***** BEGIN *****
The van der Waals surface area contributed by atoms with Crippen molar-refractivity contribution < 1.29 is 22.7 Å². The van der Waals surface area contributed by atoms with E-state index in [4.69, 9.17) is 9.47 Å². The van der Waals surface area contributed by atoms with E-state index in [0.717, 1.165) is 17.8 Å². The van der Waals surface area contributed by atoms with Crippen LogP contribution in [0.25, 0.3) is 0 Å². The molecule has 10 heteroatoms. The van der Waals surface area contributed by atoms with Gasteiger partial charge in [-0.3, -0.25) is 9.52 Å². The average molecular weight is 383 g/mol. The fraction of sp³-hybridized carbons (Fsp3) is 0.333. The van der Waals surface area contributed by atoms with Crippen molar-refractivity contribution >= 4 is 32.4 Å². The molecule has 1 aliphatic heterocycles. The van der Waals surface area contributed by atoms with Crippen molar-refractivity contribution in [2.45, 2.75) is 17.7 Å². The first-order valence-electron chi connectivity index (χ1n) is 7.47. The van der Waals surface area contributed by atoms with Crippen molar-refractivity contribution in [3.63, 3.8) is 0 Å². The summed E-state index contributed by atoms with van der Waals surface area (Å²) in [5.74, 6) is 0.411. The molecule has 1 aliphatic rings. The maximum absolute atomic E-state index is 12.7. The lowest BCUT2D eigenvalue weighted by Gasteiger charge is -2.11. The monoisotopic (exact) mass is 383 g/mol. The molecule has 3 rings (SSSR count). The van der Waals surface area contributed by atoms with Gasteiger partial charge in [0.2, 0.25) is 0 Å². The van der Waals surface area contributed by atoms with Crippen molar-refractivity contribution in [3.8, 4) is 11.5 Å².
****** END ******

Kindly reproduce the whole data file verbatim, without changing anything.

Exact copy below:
The van der Waals surface area contributed by atoms with Crippen molar-refractivity contribution < 1.29 is 22.7 Å². The van der Waals surface area contributed by atoms with E-state index in [4.69, 9.17) is 9.47 Å². The van der Waals surface area contributed by atoms with E-state index in [0.717, 1.165) is 17.8 Å². The van der Waals surface area contributed by atoms with Crippen LogP contribution in [0.25, 0.3) is 0 Å². The molecule has 10 heteroatoms. The van der Waals surface area contributed by atoms with Gasteiger partial charge in [-0.3, -0.25) is 9.52 Å². The average molecular weight is 383 g/mol. The fraction of sp³-hybridized carbons (Fsp3) is 0.333. The van der Waals surface area contributed by atoms with Crippen molar-refractivity contribution >= 4 is 32.4 Å². The molecule has 1 aliphatic heterocycles. The van der Waals surface area contributed by atoms with Crippen molar-refractivity contribution in [2.45, 2.75) is 17.7 Å². The first-order valence-electron chi connectivity index (χ1n) is 7.47. The van der Waals surface area contributed by atoms with Crippen molar-refractivity contribution in [3.63, 3.8) is 0 Å². The summed E-state index contributed by atoms with van der Waals surface area (Å²) in [5.74, 6) is 0.411. The molecule has 1 aliphatic rings. The maximum absolute atomic E-state index is 12.7. The lowest BCUT2D eigenvalue weighted by Gasteiger charge is -2.11. The monoisotopic (exact) mass is 383 g/mol. The molecule has 3 rings (SSSR count). The van der Waals surface area contributed by atoms with Gasteiger partial charge in [0.2, 0.25) is 0 Å². The van der Waals surface area contributed by atoms with Crippen molar-refractivity contribution in [3.8, 4) is 11.5 Å².